And on asylum seeker policy, the opposition leader has repeated his pledge to “stop the boats”.

 

Russia’s anti-gay law uproar an ‘invented problem’ – minister

Written on March 11, 2019 at 15:53, by

The law, which parliament passed in June, bans “propaganda of non-traditional sexual relations” and imposes fines on those holding gay pride rallies.

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It has attracted international condemnation and cast a shadow over the athletics world championships in Moscow, with questions raised over whether it will apply to athletes and spectators at next year’s Winter Olympics in the Russian Black Sea resort of Sochi.

The International Olympic Committee is seeking clarification from Russia while there have already been some calls for a boycott of the Games.

Mutko told reporters before the start of the track and field championships that critics should “calm down”, saying the rights of all athletes competing in Sochi will be respected.

On Sunday, at a news conference before the start of the final day of the August 10-18 championships, he blamed continuing debate on “an invented problem” in Western media.

“We don’t have a law to ban non-traditional sexual relations,” he said. “The mass media in the West have focused much more on this law more than they do in Russia.”

Critics of the anti-propaganda law have said it effectively disallows all gay rights rallies and could be used to prosecute anyone voicing support for homosexuals.

Mutko said the law was intended to protect Russian children.

“We want to protect our younger generation whose physicality has not been formulated. It is a law striving to protect rights of children – and not intended to deprive anybody of their private life,” he added.

Few athletes at the world championships have openly talked about the legislation, although Russia’s world pole vault champion Yelena Isibayeva caused international uproar when she spoke out in favour of it and appeared to condemn homosexuality, before later backtracking and saying she had been misunderstood.

American 800 metres silver medallist Nick Symmonds branded her as “behind the times”, while Swedish high jumper Emma Green-Tregaro made a gesture of support for Russia’s gay community during competition by painting her fingernails in the colours of the rainbow flag used by the gay movement.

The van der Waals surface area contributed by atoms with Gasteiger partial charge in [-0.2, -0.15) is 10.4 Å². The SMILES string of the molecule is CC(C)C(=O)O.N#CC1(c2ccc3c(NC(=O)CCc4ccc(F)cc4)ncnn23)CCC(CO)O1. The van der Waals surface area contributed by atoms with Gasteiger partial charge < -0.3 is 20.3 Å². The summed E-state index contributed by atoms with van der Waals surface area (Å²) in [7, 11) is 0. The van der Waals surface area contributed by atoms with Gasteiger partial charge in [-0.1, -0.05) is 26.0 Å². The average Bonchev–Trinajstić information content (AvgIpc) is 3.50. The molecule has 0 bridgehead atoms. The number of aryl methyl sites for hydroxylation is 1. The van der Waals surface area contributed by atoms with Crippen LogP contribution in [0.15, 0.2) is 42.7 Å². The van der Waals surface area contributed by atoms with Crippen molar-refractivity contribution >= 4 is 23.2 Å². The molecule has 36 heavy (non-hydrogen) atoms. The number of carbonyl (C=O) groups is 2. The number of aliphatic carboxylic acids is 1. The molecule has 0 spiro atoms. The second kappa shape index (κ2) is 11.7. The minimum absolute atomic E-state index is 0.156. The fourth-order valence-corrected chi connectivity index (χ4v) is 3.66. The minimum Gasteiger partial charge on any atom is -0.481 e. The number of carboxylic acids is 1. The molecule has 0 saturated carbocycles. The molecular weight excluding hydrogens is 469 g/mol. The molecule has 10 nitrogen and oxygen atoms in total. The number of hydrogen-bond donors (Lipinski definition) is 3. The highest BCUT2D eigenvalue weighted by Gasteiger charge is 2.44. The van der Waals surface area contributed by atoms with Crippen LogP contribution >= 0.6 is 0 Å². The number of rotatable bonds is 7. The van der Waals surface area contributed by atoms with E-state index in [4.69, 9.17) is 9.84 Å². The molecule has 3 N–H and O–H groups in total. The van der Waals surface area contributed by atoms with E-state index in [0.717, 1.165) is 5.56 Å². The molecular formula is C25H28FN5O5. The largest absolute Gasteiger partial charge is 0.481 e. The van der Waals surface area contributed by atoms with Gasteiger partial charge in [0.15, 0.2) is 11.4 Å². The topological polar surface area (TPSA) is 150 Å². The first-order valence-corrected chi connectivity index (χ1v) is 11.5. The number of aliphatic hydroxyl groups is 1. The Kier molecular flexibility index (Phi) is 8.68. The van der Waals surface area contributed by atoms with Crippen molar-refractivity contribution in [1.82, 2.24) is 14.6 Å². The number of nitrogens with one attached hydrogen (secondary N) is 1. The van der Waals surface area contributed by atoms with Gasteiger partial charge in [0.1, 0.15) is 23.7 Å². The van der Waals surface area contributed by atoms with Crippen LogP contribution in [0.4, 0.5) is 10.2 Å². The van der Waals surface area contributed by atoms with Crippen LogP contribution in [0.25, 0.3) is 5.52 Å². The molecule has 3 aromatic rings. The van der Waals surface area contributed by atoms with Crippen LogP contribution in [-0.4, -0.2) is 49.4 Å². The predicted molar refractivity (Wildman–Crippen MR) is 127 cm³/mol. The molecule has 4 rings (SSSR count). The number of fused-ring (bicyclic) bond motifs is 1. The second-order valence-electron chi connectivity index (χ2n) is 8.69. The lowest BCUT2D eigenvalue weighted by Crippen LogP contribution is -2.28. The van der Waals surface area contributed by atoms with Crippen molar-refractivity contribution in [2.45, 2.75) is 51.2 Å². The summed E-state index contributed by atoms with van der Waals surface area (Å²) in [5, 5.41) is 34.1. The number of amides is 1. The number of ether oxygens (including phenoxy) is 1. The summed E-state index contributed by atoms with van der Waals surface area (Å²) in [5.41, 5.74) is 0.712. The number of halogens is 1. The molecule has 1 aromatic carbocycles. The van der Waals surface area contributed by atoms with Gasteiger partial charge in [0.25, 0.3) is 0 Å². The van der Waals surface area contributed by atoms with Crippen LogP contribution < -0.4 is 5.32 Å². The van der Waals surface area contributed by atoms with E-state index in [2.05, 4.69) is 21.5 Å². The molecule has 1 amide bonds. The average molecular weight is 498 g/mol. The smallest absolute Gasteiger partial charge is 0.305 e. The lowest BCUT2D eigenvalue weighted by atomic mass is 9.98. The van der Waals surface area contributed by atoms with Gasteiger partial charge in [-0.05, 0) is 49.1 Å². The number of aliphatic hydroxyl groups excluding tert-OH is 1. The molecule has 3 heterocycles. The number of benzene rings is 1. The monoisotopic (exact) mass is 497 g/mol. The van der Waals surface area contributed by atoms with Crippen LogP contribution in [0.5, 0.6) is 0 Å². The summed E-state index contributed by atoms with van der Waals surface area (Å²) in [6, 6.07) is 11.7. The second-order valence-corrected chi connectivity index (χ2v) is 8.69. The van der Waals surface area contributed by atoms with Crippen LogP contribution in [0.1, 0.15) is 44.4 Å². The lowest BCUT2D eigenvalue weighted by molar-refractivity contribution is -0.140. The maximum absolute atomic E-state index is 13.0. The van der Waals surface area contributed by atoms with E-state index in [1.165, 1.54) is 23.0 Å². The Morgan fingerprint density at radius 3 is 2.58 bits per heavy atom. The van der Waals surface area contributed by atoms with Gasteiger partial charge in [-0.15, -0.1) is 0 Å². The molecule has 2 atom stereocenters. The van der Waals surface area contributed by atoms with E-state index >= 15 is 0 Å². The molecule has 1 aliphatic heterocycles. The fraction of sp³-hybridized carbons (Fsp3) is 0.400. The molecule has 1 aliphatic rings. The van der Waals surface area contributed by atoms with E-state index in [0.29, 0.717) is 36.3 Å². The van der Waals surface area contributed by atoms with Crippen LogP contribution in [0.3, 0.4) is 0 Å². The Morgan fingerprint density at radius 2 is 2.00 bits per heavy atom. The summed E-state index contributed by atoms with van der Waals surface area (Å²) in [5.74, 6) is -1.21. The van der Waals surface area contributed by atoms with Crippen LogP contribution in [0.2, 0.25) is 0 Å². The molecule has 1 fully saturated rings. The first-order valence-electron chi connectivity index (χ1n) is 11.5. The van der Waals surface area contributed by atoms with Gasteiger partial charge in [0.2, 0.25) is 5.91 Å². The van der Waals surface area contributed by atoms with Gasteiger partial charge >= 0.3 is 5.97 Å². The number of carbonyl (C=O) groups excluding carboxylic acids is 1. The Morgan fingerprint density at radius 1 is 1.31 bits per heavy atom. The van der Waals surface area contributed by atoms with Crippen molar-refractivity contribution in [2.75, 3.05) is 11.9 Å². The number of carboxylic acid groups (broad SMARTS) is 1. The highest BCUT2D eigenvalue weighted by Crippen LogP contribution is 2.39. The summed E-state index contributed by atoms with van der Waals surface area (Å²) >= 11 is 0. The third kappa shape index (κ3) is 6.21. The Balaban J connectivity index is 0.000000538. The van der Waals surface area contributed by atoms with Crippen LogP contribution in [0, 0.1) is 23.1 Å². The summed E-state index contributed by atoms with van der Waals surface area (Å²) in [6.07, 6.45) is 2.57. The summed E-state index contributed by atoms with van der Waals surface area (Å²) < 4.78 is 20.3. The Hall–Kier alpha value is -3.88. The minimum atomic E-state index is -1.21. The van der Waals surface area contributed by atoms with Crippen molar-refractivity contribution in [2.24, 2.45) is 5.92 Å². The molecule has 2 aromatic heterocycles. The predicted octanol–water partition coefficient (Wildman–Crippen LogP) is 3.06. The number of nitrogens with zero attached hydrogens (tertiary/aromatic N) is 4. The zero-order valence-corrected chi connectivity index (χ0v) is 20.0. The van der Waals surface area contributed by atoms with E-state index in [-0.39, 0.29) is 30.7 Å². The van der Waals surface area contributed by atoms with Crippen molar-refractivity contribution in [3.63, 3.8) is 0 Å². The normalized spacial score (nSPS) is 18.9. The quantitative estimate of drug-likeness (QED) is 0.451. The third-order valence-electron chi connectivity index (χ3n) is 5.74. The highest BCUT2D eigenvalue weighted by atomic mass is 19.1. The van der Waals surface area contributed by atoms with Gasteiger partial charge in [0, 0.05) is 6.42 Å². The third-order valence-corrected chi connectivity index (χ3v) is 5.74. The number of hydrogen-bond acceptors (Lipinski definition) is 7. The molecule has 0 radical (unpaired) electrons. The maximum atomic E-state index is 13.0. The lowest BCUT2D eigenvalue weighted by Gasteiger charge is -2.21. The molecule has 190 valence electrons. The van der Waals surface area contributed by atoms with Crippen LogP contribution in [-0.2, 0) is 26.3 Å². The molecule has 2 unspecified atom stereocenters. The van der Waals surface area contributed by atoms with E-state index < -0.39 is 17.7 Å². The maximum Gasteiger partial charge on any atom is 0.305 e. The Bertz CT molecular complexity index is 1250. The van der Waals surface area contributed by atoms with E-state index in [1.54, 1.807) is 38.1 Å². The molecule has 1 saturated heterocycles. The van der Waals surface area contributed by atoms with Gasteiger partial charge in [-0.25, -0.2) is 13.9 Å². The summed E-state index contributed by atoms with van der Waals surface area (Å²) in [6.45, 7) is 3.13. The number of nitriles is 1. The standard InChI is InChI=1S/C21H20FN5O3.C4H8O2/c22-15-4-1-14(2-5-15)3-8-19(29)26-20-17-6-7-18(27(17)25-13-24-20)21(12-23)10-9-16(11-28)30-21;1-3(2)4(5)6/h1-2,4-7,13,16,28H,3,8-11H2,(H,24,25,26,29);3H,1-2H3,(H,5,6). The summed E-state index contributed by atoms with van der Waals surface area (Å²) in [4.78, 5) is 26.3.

After being warned the gesture broke the sport’s code of conduct, Green-Tregaro appeared in Saturday’s final with her rainbow nails changed to red.

Mutko, without referring to Green-Tregaro, said he hoped athletes in Sochi “come to compete and don’t have time for other things”.

He reiterated that athletes’ private lives in Sochi would be safe.

“Russian athletes, foreign athletes, guests, those who come to Sochi will be granted all rights and freedom,” he said. “This law does not deprive any citizen of rights, whether athletes or guests.”

(Editing by Alison Williams)

James Hardie lifts first quarter profit

Written on March 11, 2019 at 15:53, by

Building products maker James Hardie expects profit to be steady as housing conditions in the United States and Australia improve.

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Chief executive Louis Gries says sales in the US have increased 10 per cent and those in Australia have risen five per cent over the three months to June 30.

James Hardie on Monday reported first quarter operating profit of $US52 million ($A56.91 million), up 19 per cent from $US43.8 million in the previous corresponding period.

Its net profit of $US142.2 million ($A155.61 million), which includes one-off items relating to its asbestos liabilities and legal matters, was up from $US68.5 million

“Our first quarter results reflect improved sales volumes and average net sales prices when compared to the previous corresponding quarter for both our USA and Europe and Asia Pacific Fibre Cement segments,” Mr Gries said in a statement.

However, the company sounded a note of caution.

“Management cautions that although US housing activity has been improving for some time, market conditions remain somewhat uncertain and some input costs remain volatile,” the company said.

The company expects full year earnings, excluding asbestos and legal items, asset impairments and tax adjustments to be between $US165 million and $US194 million for the year ending March 31, 2014.

This is broadly in line with earnings of $US181 million recorded in the previous year.

James Hardie derives most of its earnings from the US, where it has seen a continuing increase in the number of housing starts as well as improving house values.

Morningstar analyst Nathan Zaia said the company’s sales figures were a little higher than expected, while its margins had also improved.

“After recent margin weakness, partly attributable to costs in adding capacity and improving plant efficiency, it’s comforting to see the benefits start to flow through,” he said.